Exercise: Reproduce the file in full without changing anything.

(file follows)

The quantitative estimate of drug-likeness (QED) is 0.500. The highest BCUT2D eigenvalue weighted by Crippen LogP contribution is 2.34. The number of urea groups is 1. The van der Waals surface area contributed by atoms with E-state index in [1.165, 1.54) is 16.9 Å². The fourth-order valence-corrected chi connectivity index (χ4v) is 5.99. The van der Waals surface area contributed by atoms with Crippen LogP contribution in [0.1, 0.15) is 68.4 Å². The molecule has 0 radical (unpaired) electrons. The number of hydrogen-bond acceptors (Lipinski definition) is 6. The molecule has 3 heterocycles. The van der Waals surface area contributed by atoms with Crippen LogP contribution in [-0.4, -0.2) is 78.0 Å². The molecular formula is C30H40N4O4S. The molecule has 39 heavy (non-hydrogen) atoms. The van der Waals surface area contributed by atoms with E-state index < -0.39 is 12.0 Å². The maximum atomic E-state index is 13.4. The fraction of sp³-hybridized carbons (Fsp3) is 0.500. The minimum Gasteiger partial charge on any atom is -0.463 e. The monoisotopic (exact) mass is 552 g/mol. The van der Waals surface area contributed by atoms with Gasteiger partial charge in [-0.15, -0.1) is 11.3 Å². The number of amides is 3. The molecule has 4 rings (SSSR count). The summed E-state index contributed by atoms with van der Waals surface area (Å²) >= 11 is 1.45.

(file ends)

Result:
The quantitative estimate of drug-likeness (QED) is 0.500. The highest BCUT2D eigenvalue weighted by Crippen LogP contribution is 2.34. The number of urea groups is 1. The van der Waals surface area contributed by atoms with E-state index in [1.165, 1.54) is 16.9 Å². The fourth-order valence-corrected chi connectivity index (χ4v) is 5.99. The van der Waals surface area contributed by atoms with Crippen LogP contribution in [0.1, 0.15) is 68.4 Å². The molecule has 0 radical (unpaired) electrons. The number of hydrogen-bond acceptors (Lipinski definition) is 6. The molecule has 3 heterocycles. The van der Waals surface area contributed by atoms with Crippen LogP contribution in [-0.4, -0.2) is 78.0 Å². The molecular formula is C30H40N4O4S. The molecule has 39 heavy (non-hydrogen) atoms. The van der Waals surface area contributed by atoms with E-state index < -0.39 is 12.0 Å². The maximum atomic E-state index is 13.4. The fraction of sp³-hybridized carbons (Fsp3) is 0.500. The minimum Gasteiger partial charge on any atom is -0.463 e. The monoisotopic (exact) mass is 552 g/mol. The van der Waals surface area contributed by atoms with Gasteiger partial charge in [-0.15, -0.1) is 11.3 Å². The number of amides is 3. The molecule has 4 rings (SSSR count). The summed E-state index contributed by atoms with van der Waals surface area (Å²) >= 11 is 1.45.